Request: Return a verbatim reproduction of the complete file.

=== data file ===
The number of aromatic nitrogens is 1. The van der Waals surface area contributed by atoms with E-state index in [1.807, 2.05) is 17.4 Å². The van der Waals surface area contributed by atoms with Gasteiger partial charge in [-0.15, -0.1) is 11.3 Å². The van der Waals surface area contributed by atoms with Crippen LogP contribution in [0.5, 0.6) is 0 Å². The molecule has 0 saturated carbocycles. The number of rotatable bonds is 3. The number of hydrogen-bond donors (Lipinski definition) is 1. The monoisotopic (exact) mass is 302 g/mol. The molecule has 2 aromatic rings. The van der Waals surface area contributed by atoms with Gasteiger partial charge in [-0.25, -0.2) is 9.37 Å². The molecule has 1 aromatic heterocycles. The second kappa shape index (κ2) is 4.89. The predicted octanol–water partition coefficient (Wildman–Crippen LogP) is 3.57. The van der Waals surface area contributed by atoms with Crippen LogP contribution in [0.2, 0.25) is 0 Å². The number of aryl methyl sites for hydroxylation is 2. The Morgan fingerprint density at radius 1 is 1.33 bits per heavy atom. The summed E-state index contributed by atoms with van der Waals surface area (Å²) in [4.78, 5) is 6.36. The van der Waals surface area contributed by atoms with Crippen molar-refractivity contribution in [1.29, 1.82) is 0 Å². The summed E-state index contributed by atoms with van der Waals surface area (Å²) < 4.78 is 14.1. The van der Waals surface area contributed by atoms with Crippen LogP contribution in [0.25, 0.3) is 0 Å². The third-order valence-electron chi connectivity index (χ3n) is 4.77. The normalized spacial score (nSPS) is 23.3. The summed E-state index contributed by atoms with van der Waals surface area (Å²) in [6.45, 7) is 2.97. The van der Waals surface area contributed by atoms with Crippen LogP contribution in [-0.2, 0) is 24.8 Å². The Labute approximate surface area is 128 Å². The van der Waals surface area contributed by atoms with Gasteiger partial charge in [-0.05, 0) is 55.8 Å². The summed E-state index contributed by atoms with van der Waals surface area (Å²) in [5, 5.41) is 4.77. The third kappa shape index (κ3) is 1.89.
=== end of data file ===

The number of aromatic nitrogens is 1. The van der Waals surface area contributed by atoms with E-state index in [1.807, 2.05) is 17.4 Å². The van der Waals surface area contributed by atoms with Gasteiger partial charge in [-0.15, -0.1) is 11.3 Å². The van der Waals surface area contributed by atoms with Crippen LogP contribution in [0.5, 0.6) is 0 Å². The molecule has 0 saturated carbocycles. The number of rotatable bonds is 3. The number of hydrogen-bond donors (Lipinski definition) is 1. The monoisotopic (exact) mass is 302 g/mol. The molecule has 2 aromatic rings. The van der Waals surface area contributed by atoms with Gasteiger partial charge in [-0.25, -0.2) is 9.37 Å². The molecule has 1 aromatic heterocycles. The second kappa shape index (κ2) is 4.89. The predicted octanol–water partition coefficient (Wildman–Crippen LogP) is 3.57. The van der Waals surface area contributed by atoms with Crippen LogP contribution in [0.2, 0.25) is 0 Å². The number of aryl methyl sites for hydroxylation is 2. The Morgan fingerprint density at radius 1 is 1.33 bits per heavy atom. The summed E-state index contributed by atoms with van der Waals surface area (Å²) in [4.78, 5) is 6.36. The van der Waals surface area contributed by atoms with Crippen molar-refractivity contribution in [1.29, 1.82) is 0 Å². The summed E-state index contributed by atoms with van der Waals surface area (Å²) < 4.78 is 14.1. The van der Waals surface area contributed by atoms with Crippen LogP contribution in [0.25, 0.3) is 0 Å². The third-order valence-electron chi connectivity index (χ3n) is 4.77. The normalized spacial score (nSPS) is 23.3. The summed E-state index contributed by atoms with van der Waals surface area (Å²) in [6.45, 7) is 2.97. The van der Waals surface area contributed by atoms with Crippen LogP contribution in [-0.2, 0) is 24.8 Å². The Labute approximate surface area is 128 Å². The van der Waals surface area contributed by atoms with Gasteiger partial charge in [-0.05, 0) is 55.8 Å². The summed E-state index contributed by atoms with van der Waals surface area (Å²) in [5, 5.41) is 4.77. The third kappa shape index (κ3) is 1.89.